Brazil 2014 World Cup preparations on track say organisers

Brazilian football player Neymar
Image caption Favourites Brazil surprisingly lost the Olympic Football final to Mexico earlier this month

In less than one year Brazil will play to host to the Confederations Cup football tournament, the traditional warm-up event for the World Cup, which will take place in the country in 2014.

By next June organisers need to have six stadiums ready for the two-week event, as well as the surrounding infrastructure and communications network in place.

There have been some voices of criticism about the preparations, including from former football legend Romario, a 1994 World Cup winner-turned-politician.

But the man in charge of delivering the two events is confident that everything is on track.

"We are really in a good position, we are moving forward well - I am talking not only about the World Cup, but also the Confederations Cup next year," says Ricardo Trade, operations director of the 2014 World Cup local organising committee.

"We are closely monitoring how work is progressing in the stadiums in the 12 [World Cup host] cities; and we are very confident about the work programme in these cities.

"We are also closely liaising with Fifa, as they are helping us to build these stadiums for the two events, and producing constant feedback and monitoring reports on progress so far."

Mr Trade - who estimates the World Cup will inject 112.8bn reais (£36bn; $56bn) into the Brazilian economy by 2014 - says city, state, and, increasingly, federal authorities, are also working closely with event organisers.

"They are all working to improve the infrastructure of our cities and of our country for the World Cup and Confederations Cup," he said.

"It is not our role, but we are monitoring the infrastructure progress in each city, as well as at the stadiums".

'Functioning correctly'

Mr Trade estimates that some 22.4bn reais (£7bn: $11bn) is being invested in World Cup infrastructure projects, such as the stadiums, roads, airports and public transport.

Image caption Mr Trade says there is constant scrutiny of the stadium development programme

On the actual running of the World Cup, he is also in frequent talks with Fifa and the operators of the 12 stadiums "to ensure that this complex structure functions correctly".

Mr Trade is looking to establish common policy across the dozen venues in the areas of hospitality, medical services, marketing, the press, TV, security, accreditation, technology, transport, logistics and cleaning.

The organisers' relationship with Fifa in the past has been somewhat rocky, with the world football governing body having raised concerns about delays in stadium renovation.

However, last month Fifa sounded more emollient when it reported on the progress of work in the stadiums, the roads, and the airports.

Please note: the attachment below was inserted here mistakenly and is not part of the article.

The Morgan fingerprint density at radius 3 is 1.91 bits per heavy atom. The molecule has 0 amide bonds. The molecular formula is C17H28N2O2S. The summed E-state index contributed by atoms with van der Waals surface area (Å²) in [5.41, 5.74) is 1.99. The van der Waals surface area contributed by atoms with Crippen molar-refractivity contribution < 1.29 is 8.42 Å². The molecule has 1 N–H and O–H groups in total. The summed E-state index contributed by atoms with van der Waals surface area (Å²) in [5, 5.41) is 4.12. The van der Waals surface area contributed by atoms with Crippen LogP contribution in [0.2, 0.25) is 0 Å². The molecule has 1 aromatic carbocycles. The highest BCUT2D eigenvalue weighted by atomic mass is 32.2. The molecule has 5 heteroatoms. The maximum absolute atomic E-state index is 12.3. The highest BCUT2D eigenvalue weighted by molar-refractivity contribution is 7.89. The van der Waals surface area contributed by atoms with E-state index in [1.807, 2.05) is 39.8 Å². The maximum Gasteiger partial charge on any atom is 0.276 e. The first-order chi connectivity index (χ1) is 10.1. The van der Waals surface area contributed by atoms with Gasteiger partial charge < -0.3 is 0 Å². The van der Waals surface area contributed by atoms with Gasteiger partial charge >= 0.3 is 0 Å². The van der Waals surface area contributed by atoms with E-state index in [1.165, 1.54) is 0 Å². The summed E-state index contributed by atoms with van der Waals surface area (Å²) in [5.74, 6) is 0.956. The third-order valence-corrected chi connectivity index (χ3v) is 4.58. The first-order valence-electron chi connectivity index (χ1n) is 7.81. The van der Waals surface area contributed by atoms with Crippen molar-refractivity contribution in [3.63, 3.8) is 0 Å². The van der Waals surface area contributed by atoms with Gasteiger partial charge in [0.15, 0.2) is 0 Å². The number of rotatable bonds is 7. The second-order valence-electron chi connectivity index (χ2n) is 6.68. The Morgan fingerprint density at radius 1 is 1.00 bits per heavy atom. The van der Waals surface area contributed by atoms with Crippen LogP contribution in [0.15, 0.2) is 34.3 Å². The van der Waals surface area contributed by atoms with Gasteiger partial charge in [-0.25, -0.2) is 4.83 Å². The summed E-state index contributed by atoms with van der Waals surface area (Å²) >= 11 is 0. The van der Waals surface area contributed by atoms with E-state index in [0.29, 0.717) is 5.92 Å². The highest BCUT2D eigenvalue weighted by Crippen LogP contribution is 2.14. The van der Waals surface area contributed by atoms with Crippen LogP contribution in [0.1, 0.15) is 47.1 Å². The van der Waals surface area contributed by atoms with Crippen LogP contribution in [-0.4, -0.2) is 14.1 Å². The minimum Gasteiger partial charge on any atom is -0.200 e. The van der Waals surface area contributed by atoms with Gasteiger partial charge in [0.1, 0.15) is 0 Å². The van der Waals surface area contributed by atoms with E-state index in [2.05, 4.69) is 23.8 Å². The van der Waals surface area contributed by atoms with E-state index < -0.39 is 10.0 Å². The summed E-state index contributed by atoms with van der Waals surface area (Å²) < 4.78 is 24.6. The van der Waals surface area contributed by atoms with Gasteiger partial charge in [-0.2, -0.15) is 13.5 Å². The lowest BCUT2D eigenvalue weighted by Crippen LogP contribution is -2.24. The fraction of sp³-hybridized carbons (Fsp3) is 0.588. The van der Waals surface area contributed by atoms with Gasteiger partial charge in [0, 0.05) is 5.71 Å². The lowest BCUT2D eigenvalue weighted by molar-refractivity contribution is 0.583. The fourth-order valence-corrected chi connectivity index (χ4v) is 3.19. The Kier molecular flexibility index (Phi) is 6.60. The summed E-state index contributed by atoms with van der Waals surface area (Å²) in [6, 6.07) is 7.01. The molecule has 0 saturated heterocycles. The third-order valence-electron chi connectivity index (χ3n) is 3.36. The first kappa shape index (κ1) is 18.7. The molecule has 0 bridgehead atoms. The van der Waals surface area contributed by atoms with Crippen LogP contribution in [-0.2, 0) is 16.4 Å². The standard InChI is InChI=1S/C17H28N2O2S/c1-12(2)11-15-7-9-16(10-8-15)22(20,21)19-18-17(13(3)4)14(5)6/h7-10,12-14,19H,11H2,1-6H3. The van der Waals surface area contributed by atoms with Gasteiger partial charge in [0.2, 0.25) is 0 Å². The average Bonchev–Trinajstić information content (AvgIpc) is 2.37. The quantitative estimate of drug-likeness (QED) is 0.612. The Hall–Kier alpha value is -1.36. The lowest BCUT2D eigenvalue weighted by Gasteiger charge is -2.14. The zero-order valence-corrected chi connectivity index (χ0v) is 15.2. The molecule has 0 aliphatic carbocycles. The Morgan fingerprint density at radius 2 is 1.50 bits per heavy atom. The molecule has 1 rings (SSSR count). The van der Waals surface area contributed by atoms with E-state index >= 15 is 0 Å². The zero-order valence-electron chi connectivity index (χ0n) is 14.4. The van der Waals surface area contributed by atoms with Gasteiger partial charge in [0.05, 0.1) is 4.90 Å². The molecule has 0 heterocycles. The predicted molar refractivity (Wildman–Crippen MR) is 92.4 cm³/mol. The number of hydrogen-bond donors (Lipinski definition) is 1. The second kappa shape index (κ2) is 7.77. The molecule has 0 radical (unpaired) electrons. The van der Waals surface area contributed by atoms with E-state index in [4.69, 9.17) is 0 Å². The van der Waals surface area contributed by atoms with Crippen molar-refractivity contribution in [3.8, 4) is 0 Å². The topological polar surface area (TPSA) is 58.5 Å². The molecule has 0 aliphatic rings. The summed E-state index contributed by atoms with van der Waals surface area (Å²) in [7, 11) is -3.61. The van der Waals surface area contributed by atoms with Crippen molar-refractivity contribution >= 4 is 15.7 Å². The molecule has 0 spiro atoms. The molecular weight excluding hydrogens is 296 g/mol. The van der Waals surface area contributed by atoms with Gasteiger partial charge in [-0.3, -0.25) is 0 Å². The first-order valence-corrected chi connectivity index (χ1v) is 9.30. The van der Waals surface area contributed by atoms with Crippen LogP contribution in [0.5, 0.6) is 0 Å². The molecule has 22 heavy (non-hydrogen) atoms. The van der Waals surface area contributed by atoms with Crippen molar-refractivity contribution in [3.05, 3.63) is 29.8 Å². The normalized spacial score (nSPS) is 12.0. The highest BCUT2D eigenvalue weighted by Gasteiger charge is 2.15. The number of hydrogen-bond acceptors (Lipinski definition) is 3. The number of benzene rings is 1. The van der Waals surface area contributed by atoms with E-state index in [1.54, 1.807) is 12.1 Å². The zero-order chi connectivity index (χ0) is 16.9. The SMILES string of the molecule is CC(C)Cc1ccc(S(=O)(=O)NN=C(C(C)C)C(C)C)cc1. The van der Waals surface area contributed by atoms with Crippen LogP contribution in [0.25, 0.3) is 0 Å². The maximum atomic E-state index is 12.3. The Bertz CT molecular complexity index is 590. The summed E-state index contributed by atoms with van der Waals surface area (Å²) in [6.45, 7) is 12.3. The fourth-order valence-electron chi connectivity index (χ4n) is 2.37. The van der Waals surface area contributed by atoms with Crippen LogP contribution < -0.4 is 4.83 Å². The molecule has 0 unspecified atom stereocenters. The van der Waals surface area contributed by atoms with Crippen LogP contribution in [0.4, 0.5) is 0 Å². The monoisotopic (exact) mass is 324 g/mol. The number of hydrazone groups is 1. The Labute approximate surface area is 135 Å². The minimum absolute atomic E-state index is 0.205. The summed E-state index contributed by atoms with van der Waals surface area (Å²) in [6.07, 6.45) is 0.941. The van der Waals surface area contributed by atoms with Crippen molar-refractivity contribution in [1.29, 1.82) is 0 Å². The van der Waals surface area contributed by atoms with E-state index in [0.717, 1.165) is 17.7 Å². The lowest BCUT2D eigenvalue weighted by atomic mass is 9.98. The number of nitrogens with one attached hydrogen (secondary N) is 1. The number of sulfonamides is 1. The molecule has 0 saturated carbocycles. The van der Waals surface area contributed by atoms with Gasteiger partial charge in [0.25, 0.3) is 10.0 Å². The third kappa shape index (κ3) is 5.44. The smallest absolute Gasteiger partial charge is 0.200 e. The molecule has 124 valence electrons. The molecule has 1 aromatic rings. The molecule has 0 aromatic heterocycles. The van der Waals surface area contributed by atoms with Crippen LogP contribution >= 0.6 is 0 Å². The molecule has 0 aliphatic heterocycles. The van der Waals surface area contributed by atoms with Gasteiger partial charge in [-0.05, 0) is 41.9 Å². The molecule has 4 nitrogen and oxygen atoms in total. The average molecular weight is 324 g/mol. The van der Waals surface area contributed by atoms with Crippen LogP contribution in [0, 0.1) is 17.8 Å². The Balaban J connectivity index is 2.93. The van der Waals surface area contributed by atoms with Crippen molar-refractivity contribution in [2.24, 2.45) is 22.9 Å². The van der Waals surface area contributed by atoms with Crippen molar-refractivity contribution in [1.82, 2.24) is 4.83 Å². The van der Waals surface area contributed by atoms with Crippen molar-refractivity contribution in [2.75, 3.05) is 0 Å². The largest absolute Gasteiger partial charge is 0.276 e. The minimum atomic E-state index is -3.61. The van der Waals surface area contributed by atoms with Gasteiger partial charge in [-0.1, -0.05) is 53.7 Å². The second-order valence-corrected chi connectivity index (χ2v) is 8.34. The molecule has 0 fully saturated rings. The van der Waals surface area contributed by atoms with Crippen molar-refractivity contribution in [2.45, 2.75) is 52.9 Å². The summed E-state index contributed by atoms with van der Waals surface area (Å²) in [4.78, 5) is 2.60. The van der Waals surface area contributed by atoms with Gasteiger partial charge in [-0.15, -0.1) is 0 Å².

"There is still a lot to do but we are on the good track, and there are currently no stadiums in the red," said Fifa.

One continued infrastructure worry though is the state of progress on upgrading Brazil's airport network, essential in such a large country and one where there is no established rail network.

Of 13 terminals being upgraded, 10 are unlikely to be completed by June 2014, a government-backed Institute for Applied Economic Research report said this spring.

"As I mentioned, this is not our responsibility, but we are confident they will be ready on time," asserts Mr Trade.

'Important guy'

Meanwhile, World Cup legend Romario has criticised the finances around the tournament, and also questioned whether the capital Brasilia needs such a huge, 75,000 seater stadium.

The former forward, now a member of Brazil's Chamber of Deputies, says the arena will never see a big football game again after 2014.

Image caption Romario has been asking questions about the staging of the World Cup

"It is not my position to talk about Romario, he is a very important guy," says Mr Trade.

However, he says that a lot of "good stadiums" have been built in Brazil that were not used only for football, but for other sports and activities too.

"Maybe that is the solution they will use here," Mr Trade says.

And he insists that organisers are "not going to abandon stadiums" after the World Cup, but that they will be taken over by operating companies after the 2014 event.

In Rio, where the finals of both the Confederations Cup and World Cup will be hosted, he says there is the "challenge" of renovating the iconic Maracana stadium, "a major part of the country's football heritage".

'Not just Rio and Sao Paulo'

At another World Cup host city, Belo Horizonte, they are digesting the lessons learnt on a recent visit to study the operations of the London Olympics.

"I was very impressed by the work of the volunteers," says the city's World Cup executive co-ordinator Flavia Rohlfs.

Image caption Flavia Rohlfs has been in London to study how the Olympic Games operated

"They were everywhere and I liked the way they were constantly asking people if they were OK."

The city has not posed any problems for Fifa when it comes to the preparation of their stadium, and Ms Rohlfs says work is also progressing well on transport preparations.

A three-line bus rapid transit (BRT) system is being build, and two new roads.

The city's main international airport is being upgraded to handle more passengers, as is the secondary airport in order to handle more charter and domestic passengers.

And Mr Trade says that tourism across the entire country can flourish during the World Cup

"We want to show that our country can receive far more visitors than it does at present," he says.

"We want people to visit not just Rio and Sao Paulo, but all 12 cities."

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